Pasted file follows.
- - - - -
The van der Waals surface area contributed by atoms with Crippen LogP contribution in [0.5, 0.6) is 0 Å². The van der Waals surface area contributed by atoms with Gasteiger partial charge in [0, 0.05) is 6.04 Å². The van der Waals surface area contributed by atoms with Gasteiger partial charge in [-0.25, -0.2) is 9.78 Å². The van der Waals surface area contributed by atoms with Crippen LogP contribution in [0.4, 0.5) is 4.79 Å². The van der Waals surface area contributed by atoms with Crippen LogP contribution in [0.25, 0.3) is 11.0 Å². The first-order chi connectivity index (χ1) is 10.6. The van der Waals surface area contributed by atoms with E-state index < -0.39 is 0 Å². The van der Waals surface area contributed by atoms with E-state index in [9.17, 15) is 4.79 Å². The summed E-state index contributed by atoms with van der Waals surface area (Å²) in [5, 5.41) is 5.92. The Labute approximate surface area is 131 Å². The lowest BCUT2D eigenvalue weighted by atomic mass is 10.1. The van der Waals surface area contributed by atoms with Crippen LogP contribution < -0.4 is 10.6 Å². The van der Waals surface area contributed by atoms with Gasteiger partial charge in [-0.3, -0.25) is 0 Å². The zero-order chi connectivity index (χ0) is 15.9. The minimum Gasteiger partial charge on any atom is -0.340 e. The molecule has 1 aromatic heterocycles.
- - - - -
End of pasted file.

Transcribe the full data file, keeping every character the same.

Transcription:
The van der Waals surface area contributed by atoms with Crippen LogP contribution in [0.5, 0.6) is 0 Å². The van der Waals surface area contributed by atoms with Gasteiger partial charge in [0, 0.05) is 6.04 Å². The van der Waals surface area contributed by atoms with Gasteiger partial charge in [-0.25, -0.2) is 9.78 Å². The van der Waals surface area contributed by atoms with Crippen LogP contribution in [0.4, 0.5) is 4.79 Å². The van der Waals surface area contributed by atoms with Crippen LogP contribution in [0.25, 0.3) is 11.0 Å². The first-order chi connectivity index (χ1) is 10.6. The van der Waals surface area contributed by atoms with E-state index < -0.39 is 0 Å². The van der Waals surface area contributed by atoms with E-state index in [9.17, 15) is 4.79 Å². The summed E-state index contributed by atoms with van der Waals surface area (Å²) in [5, 5.41) is 5.92. The Labute approximate surface area is 131 Å². The lowest BCUT2D eigenvalue weighted by atomic mass is 10.1. The van der Waals surface area contributed by atoms with Crippen LogP contribution < -0.4 is 10.6 Å². The van der Waals surface area contributed by atoms with Gasteiger partial charge in [-0.3, -0.25) is 0 Å². The zero-order chi connectivity index (χ0) is 15.9. The minimum Gasteiger partial charge on any atom is -0.340 e. The molecule has 1 aromatic heterocycles.